After quilting this large painting and adding some final writings in the new border, I finally used the rubber stamp made and given to me by Michelle Flamer, the curator for the President’s House exhibition (for which I was making this piece.) Michelle had seen my piece when it was only a painting with a little bit of writing on it, when we were at the opening of the Obama “Journey of Hope” exhibition in Wilberforce, OH, at the National Afro-American Museum on April 17 (that story is written about here, too.) And Michelle decided to send me a rubber stamp she had made years ago, because seeing my interpretation of the enslaved Africans as birds flying away had reminded her of the song “I’ll Fly Away” and of her stamp about it. The stamp is of the words “Fly away!”
Because I hadn’t written on most of the faces on this piece, I decided now, after everything was really “done,” that I would use the stamp on the larger faces of Obama and the Washingtons, as well as on Martha’s ankle and her skirt hem’s corner. I’d never used a stamp on a finished quilt before, but felt this was important to just do it anyway. I used fabric paint, brushing it onto a small plate, and then pressed the stamp into the thin layer of paint. The first time I used it on a face on the quilt, I mistakenly used it upside-down on Obama’s face. I panicked at first, but then decided that the message would be a secret code for the slaves: a covert urging to them to escape! So I left it that way (as if I could change it!), and went on to use the stamp right-side-up on the Washingtons’ faces. I used red paint for the stamp’s “fly away” words, so it would show up well, and also be seen with a sense of urgency by anyone viewing it.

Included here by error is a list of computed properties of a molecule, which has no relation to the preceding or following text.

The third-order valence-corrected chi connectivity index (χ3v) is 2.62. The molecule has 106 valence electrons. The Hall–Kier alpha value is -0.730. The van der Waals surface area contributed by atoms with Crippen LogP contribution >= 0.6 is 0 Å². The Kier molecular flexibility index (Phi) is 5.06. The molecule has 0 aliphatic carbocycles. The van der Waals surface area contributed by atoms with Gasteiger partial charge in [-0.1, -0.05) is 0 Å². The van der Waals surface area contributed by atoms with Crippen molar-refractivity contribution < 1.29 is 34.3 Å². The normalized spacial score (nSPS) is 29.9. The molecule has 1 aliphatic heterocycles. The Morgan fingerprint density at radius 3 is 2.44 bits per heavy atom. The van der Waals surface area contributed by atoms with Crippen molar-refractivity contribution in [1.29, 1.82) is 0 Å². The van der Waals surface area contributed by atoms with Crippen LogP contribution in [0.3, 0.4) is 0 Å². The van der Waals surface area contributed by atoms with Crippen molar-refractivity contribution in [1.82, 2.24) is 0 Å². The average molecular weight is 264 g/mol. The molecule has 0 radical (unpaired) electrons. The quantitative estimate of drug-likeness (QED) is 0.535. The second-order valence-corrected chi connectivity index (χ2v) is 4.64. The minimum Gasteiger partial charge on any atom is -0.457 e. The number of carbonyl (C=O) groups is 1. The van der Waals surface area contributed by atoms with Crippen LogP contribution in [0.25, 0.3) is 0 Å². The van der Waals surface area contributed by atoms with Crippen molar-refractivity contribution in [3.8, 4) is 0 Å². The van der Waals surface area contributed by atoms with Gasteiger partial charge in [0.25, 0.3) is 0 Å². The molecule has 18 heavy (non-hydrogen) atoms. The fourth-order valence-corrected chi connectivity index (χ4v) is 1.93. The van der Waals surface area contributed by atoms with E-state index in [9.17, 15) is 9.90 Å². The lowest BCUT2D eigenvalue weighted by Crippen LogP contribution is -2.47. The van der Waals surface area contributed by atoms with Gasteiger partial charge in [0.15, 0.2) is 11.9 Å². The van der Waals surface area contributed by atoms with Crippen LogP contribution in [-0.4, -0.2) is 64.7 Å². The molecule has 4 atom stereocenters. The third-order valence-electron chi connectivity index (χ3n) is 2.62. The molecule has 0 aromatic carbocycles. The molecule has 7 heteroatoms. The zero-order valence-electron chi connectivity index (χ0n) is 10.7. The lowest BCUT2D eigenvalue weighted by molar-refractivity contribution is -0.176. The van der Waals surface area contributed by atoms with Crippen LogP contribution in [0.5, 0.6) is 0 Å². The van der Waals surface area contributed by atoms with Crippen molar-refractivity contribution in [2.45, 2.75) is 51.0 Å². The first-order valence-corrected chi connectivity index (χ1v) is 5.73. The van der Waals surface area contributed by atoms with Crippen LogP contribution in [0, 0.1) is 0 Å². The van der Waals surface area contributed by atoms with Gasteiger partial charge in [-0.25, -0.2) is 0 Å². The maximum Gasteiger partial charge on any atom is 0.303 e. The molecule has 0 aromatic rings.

I am so grateful to Michelle Flamer, for giving me her wonderful stamp, which she had made herself. She told me that she had made it for a Juneteenth celebration gift card. Juneteenth celebrates June 19, 1865, when Union General Gordon Granger gave a speech in Galveston, TX, letting enslaved Africans in Texas know about Pres. Lincoln’s Emancipation Proclamation, which had freed all slaves in the South on Jan. 1, 1863. Read about Juneteenth at http://en.wikipedia.org/wiki/Juneteenth.
This holiday, also known as Freedom Day or Emancipation Day, is celebrated by many African Americans, and is a legal holiday in 36 states today.
As I finish writing this statement, the Gulf Coast oil spill is over six weeks old, and BP has finally succeeded in controlling part of the gushing oil leaking out of its exploded well head. But a huge amount of oil is expected to continue to leak out before the gusher, which began on April 20, will be really stopped. Meanwhile, the combination of leaked oil and chemical dispersants has created horrific “oil plumes” that go deep into the gulf waters, and environmental damage far into the future will most likely destroy a lot of our plant and animal life in both water and shore ecosystems. I fear extensive damage to the whole Earth’s life balance is being made. I think my next piece will address the oil spill in depth. What we need is a huge healing - and that is true of the historic problems made by slavery and racism, too. Like this oil spill, slavery made insufferable damage to our human family and its psyche, from that time forward, worldwide.
May true healing come out of our knowledge of and discussions of Washington’s slavery at the President’s House.
- Susan Shie, June 7, 2010, Wooster, Ohio